Melbourne, Australia, November 03, 2013 --(PR.com
)-- Positive accomplishments in the area of scientific innovation, economy and international relations are considered as the top three requirements for being one of the most positive countries, according to the Daily Positive (D+) global poll on positive achievements.
The World’s Most Positive Countries initiative recognizes the positive achievements, initiatives and actions accomplished by each country of the world. The list was compiled based on global expert panel rating, D+ journalists-volunteers rating, global social media survey, and the number of positive news entries in 2013 in the D+ website.
The top 10 World’s Most Positive Countries 2013 along with respective ranking points are as follows:
United States of America
The winners made it to the list with some great news and positive accomplishments throughout the year. England was impressive with scientific innovations, archeological discoveries and renewable energy initiatives, among others. Its contributions to medical science were highly regarded which include facilitation of world's first ever birth of a baby using Eeva technology which allows doctors to choose the healthiest embryos for IVF treatment and first ever successful liver transplantation while keeping the organ warm and functioning outside a human body. The United States of America moved down to second spot in the list this year. Alleged National Security Agency spying and government shutdown hurt the US popularity. However, it remained strong in research and innovation.
China moved up into third position with its strong international diplomacy that continued to generate interests among countries around the world seeking economic partnerships with it. Despite maintaining strong economy Australia dropped to fourth position with political instability in the country.
Germany not only maintained the leading role in the European Union but also continued to impress with its initiatives with renewable energy. The education system of Canada, particularly the research strength of its universities was highly regarded.
Robust economy, environment friendly development and its diplomatic relationship with its European neighbors earned Switzerland the seventh spot in the list. This is the first time Switzerland made it to the list. Sweden climbed up two steps into the eighth position this year with its sustainable growth in education, research and excellent public services, though often came under scrutiny for the 2013 Stockholm riots.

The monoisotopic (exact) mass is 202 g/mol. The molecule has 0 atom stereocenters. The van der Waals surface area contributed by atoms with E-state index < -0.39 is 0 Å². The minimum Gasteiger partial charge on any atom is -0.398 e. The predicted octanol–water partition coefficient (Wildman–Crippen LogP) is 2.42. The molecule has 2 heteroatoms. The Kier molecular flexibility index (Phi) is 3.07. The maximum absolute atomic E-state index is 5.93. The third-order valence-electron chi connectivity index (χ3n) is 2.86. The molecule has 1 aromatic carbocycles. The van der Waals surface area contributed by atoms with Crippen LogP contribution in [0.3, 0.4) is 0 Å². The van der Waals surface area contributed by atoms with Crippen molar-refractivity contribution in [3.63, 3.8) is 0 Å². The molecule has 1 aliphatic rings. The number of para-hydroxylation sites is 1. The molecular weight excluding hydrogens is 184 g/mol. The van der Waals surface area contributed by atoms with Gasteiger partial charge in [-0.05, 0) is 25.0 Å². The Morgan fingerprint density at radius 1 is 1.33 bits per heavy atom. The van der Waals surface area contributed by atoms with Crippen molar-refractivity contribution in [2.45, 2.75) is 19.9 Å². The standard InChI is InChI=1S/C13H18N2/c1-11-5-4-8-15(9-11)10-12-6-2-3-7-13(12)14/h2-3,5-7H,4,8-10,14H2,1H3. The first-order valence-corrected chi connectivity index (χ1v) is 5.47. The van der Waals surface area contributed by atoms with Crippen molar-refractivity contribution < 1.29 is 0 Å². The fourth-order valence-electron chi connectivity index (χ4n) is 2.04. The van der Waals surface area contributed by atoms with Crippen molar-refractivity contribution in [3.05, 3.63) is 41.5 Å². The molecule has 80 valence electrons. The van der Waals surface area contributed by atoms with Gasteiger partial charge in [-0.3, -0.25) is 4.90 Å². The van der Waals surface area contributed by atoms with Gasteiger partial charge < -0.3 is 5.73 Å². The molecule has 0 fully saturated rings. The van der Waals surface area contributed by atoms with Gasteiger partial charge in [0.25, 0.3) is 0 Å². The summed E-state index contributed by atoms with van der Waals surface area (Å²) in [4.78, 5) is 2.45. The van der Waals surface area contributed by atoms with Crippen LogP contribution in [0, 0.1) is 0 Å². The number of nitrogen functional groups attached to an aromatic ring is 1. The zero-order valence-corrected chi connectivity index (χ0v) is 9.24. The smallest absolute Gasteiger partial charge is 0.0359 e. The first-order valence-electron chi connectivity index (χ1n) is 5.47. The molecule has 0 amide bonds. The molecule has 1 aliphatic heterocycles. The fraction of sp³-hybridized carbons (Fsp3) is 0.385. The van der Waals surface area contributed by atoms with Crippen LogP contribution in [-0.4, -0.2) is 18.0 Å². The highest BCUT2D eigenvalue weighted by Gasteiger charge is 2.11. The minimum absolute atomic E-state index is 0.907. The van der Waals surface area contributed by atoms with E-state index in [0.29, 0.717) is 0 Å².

South Korea is another country that made it to the list of most positive countries for the first time. The handling of 2013 Korean crisis that almost brought South and North Koreans on the brink of a war was highly praised. Finally, New Zealand made it back to the list with its timely and competent decisions related to its biggest industries, such as, contamination scare of its dairy products in 2013.
Further analysis on the WMPC’13 result also provides some interesting insights. According to the global poll conducted for WMPC’13, Innovation and discovery, Economy, International Relation, Environment and Sports achievements were the most popular choice of positive accomplishments among 4254 global participants with 45% women and 55% men. Among other popular subject area of positive accomplishments picked by the participants are peace, literature, improved public services, freedom of speech and reduction in corruptions.
The countries those could not make it to the top 10 also produced some great positive news stories. It was probably the best year yet for the women in Saudi Arabia. Among few positive changes, the Saudi women were not only granted seats on the country's top advisory council for the first time but also made history by reaching the summit of the world's highest mountain, Mount Everest. Russia continued to increase its positive image, slow but steady, for the second year in a row. Still shown dominance in space programs and was highly praised for its stand against Syria’s chemical weapons; amid likely confrontation with the US. South Sudan, the world's newest country, has advanced with work on offering training to returned soldiers as a means of boosting the economy, focusing on girls' education and making progress towards border security with its former rival, Sudan.